How plague almost demolished historic Sydney

By Troy Douglas 16 August 2010
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Sydney’s oldest district is steeped in history – but the story behind its evolution is as rocky as the streets.

AS THE SITE OF the country’s first European settlement in 1788, ‘The Rocks’ had a distinct architectural style. But with health crises and society’s changing cultural preferences, its historical character increasingly became at risk of, literally, being demolished.

“The first two decades of the twentieth century was a time of soul searching in terms of urban problems,” says Caroline Butler-Bowdon, a curator of a new exhibition and author of an accompanying book on how artists captured ‘old Sydney’ as it was disappearing.

In the 19th century, Sydney tried hard to shed its convict past. The Rocks was at forefront of this, transitioning from gaol to trading port and rapidly becoming Sydney’s first commercial heart.

However, drunken sailors, released convicts and brothels still gave the precinct an unsavoury reputation. With increasing traffic, and wealthy landowners who leased houses to tenants, many buildings were neglected and slums emerged.

When an outbreak of the bubonic plague hit in the early 1900s it became a “catalyst for a program of urban renewal in The Rocks and Millers Point area”, Caroline says.

The Government at the time used fear to confirm long-held perceptions that The Rocks was dirty and overcrowded. Despite only three of the 103 plague-related deaths traced to the area, more than 3800 houses, buildings and wharves were subsequently inspected and hundreds demolished over the next decade.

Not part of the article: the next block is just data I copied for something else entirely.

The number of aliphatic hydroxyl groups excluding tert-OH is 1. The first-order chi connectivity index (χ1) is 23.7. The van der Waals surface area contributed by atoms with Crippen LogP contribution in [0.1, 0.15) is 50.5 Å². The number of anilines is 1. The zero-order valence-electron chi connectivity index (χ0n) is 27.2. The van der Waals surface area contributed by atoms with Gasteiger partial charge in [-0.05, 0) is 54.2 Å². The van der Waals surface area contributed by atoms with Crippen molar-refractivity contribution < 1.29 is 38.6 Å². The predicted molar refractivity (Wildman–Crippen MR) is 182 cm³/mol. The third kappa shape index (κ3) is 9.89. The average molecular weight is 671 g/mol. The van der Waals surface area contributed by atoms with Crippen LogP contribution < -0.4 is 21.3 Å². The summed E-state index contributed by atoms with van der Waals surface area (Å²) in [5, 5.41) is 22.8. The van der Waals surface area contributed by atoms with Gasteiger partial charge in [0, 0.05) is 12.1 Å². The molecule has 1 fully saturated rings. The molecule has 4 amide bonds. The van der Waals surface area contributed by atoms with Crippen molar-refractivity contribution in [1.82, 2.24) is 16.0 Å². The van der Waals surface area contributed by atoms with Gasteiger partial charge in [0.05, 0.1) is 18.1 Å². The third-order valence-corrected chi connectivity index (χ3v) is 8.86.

Saving history

Construction of the Sydney Harbour Bridge and a boom in other infrastructure buoyed a rejuvenation of the area and its terrace-style buildings.

Before 1900 development was disorganised, with ex-convicts building houses wherever and however they could – creating narrow, windy streetscapes. “The Rocks developed with very little government interference,” says Wayne Johnson, co-curator of the exhibition, and an archaeologist at the Sydney Harbour Foreshore Authority. 

That changed when social reformers became more concerned with better living conditions and a desired style of housing. “The buildings were seen as outdated at a time when the government wanted to move away from terrace houses,” Wayne says.

Houses that survived the demolitions of the early 1900s weren’t so lucky when the Government needed to make way for the Harbour Bridge. By the 1960s, the Government shifted its preference towards high-rise towers. The National Trust nominated just one building worth preserving – Cadman’s Cottage, the oldest house, built in 1815-16.

The locals, worried about being forced out, responded by forming The Rocks Residents Group in the 1970s and by 1975 forced a compromise ensuring all buildings north of the Cahill Expressway were conserved and restored. Wayne says that now about ten percent of buildings remain, mostly around George street.

The trend to modernise, adopted by the State Government and City Council, matched smaller scale efforts in places like Melbourne, says Lisa Murray, city historian at the City of Sydney Council. But “without the local residents and trade unions coming together, it wouldn’t be what it is today” she says.

The exhibition, featuring surviving paintings and relics of the old Rocks, reflects artists’ attempts to mark that time, and shows that long before the residents’ protests in the 1970s. “there was a considerable concern for our heritage,” Caroline says.